Much Ado About Entitlements
by Deborah Volk on September 15th, 2009

The popularity of entitlements, both as a noun and as a thing, is rapidly growing in the IDM world. Before entitlements became an oratorio impossible to ignore even with the best Jedi mind tricks, there was a flutter of butterfly wings. That is, 2-3 people in a hallway at a conference started whispering entitlements, entitlements, entitlements . Then came presentations, then whitepapers from analysts and vendors and finally the Market noticed that, wait, what about entitlements? The chaos theory refers to the initial whisper event as a butterfly effect, there's no other explanation for their sudden rise to fame. I mean, it's not like they didn't exist, they were just invisible to the human..err...auditors' eye. Hail Eris!

Much to the delight of those semantically inclined, the definition of the noun entitlement has proved hard to nail down in the identity and access management context. While we were feeling smug and entitled, we've written a blog post on the subject along with a whitepaper (registration required) that talked about the challenges of managing entitlements throughout their lifecycle. Let's see some popular definitions of entitlements:
  • Webster / Wikipedia: A right to benefits, esp. by law or contract
  • Burton: Object in system’s security model that can be granted or associated with a user account to enable the account to perform (or prevent performance of) a set of actions on the target system
  • BEA (now Oracle!): Set of privileges that govern what an application user can do
  • Identigral: A business rule expressing actions that can be allowed or denied
From our perspective, it doesn't really matter that the entitlement is granted to an account, a user, an application (yes, applications have entitlements too!) or some combination thereof. The act of granting and the subsequent association between an entitlement and its subject (owner) is not relevant to the definition of entitlement. Webster is closest to what we feel is the best definition. Let's consider an example somewhat divorced from technology.

In a mythical company Ourbont (pronounced oooor-BON, yes it's French) there are monthly management meetings. Everyone who manages other people is invited to the management meeting. The security guard at the door personally knows the managers (it's a small company) and on the basis of, well, your persona, does or does not let you into the meeting. You could say that being a people's manager is an entitlement. It was something that was made into 'law' by the contract between the employee and the company at the time of hire. You could also say that being able to attend management meetings is an entitlement, perhaps a derived one, since it follows from one being a people's manager. The latter entitlement exists due to company policy which (loosely speaking) is a form of law/contract.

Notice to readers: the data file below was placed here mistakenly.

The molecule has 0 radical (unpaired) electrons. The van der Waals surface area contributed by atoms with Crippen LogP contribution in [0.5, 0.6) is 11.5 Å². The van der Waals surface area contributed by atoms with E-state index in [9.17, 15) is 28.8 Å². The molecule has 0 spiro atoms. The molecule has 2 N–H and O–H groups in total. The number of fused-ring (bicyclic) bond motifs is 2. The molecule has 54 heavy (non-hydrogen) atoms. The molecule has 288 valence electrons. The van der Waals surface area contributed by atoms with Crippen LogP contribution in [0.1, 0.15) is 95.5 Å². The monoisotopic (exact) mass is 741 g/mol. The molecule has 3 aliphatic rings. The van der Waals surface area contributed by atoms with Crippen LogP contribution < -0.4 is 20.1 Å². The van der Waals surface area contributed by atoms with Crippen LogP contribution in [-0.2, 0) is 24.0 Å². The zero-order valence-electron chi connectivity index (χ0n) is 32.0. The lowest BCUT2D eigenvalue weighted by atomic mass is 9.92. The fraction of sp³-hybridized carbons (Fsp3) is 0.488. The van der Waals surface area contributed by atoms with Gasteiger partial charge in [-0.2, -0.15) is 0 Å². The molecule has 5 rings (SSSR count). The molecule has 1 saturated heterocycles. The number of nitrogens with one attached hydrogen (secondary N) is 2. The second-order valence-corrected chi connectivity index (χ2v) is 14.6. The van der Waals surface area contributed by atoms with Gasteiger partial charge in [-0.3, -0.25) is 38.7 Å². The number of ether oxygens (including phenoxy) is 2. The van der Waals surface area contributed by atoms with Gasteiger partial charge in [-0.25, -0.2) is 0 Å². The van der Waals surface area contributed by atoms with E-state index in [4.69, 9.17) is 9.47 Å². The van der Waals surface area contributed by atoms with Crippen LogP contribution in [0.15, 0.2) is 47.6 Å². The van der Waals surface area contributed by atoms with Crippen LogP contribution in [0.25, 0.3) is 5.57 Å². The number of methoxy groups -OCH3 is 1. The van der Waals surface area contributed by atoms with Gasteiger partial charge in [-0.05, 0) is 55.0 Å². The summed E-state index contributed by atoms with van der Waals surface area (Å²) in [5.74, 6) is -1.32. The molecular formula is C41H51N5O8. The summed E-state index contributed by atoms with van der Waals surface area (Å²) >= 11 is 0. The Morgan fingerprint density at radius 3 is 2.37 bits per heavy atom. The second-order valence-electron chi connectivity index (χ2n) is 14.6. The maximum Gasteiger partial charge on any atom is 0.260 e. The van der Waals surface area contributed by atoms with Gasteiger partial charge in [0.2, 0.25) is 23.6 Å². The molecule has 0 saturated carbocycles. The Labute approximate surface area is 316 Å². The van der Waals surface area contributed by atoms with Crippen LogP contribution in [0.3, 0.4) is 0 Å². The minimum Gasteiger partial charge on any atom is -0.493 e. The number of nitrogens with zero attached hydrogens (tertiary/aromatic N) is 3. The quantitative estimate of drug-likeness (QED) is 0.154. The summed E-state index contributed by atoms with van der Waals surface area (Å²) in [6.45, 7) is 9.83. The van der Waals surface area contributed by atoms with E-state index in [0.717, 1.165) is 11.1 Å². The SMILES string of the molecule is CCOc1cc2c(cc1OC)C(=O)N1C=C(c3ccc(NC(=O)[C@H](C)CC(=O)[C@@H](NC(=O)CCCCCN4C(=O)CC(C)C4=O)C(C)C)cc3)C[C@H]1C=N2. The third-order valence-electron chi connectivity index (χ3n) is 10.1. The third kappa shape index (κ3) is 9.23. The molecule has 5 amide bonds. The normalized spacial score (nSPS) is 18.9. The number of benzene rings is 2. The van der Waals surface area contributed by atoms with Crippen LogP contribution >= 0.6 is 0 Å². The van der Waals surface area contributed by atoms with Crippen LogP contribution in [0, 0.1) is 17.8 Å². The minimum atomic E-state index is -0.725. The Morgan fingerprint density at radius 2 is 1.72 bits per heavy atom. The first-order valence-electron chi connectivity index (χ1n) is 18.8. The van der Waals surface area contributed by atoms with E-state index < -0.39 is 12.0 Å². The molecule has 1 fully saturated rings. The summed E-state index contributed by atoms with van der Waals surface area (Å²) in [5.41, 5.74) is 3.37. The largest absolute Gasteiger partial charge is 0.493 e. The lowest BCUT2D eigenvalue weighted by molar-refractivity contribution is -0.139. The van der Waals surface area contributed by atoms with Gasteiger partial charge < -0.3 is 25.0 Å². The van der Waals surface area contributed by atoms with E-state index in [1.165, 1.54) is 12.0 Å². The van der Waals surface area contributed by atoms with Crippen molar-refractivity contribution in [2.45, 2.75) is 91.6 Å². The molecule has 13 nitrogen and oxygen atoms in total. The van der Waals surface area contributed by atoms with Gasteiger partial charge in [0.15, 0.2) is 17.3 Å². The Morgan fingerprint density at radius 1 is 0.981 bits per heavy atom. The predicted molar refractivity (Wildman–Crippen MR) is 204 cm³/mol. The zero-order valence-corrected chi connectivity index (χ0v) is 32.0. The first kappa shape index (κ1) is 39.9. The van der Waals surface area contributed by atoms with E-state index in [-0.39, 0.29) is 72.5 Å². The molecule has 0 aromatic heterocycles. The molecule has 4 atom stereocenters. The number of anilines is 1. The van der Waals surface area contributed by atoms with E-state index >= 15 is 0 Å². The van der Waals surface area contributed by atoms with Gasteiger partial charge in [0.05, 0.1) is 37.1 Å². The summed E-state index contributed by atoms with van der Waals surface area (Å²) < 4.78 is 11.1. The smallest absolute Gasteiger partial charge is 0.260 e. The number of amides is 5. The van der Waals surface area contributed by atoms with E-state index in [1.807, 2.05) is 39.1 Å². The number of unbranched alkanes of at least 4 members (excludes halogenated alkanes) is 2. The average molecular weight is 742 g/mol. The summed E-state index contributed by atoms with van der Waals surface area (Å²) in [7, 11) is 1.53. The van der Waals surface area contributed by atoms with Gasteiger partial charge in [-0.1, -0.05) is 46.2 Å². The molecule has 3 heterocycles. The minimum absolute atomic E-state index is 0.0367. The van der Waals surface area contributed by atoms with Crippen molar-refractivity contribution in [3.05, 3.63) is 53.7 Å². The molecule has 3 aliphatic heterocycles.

We continue to believe that enforcing access based on entitlements is a relatively understood issue. Sure, there are implementation challenges but there's an embarassment of riches when it comes to picking products that enforce access. In the Oracle IAM stack alone, you can throw a dart at the wall and hit a product that can check entitlements and allow or deny access:
Oracle Access Manager (OAM) - authorization rules in a policy domain.
Oracle Virtual Directory (OVD) - access control rules
Oracle Internet Directory (OID) - access control policy points and privilege groups
Oracle Entitlement Server (OES) - role and access policies
Oracle Identity Federation (OIF) - in federation protocols; usually deployed with OAM
Oracle Web Services Manager (OWSM) - assertion-based policies
Oracle Adaptive Access Manager (OAAM) - rules-based policies

In order to enforce the entitlement, it (entitlement) must be first provisioned to the target system and second associated with a subject (user, group, application,etc). This is where a lot of painfully expensive steps happen because much of the workflow involves people from different teams. Throw in approval requirements, throw in eventual upgrades of target systems (Oracle e-Business Suite 11.x -> 12.x = potentially thousands of entitlement changes), throw in audit and compliance (does this person still need this entitlement) and you've got an unmanageable mess on your hands. We've seen and tackled this problem of managing entitlements' lifecycle so many times that we've got it down to science. Come to our webinar to find out more about managing entitlements and using Oracle Identity Manager as a platform for keeping them under control.

Posted in Change Management, Access Management, Identity Management, Oracle Access Manager, Oracle Internet Directory, Oracle Virtual Directory, Oracle Identity Federation, Oracle Adaptive Access Manager, Oracle Web Services Manager    Tagged with entitlements


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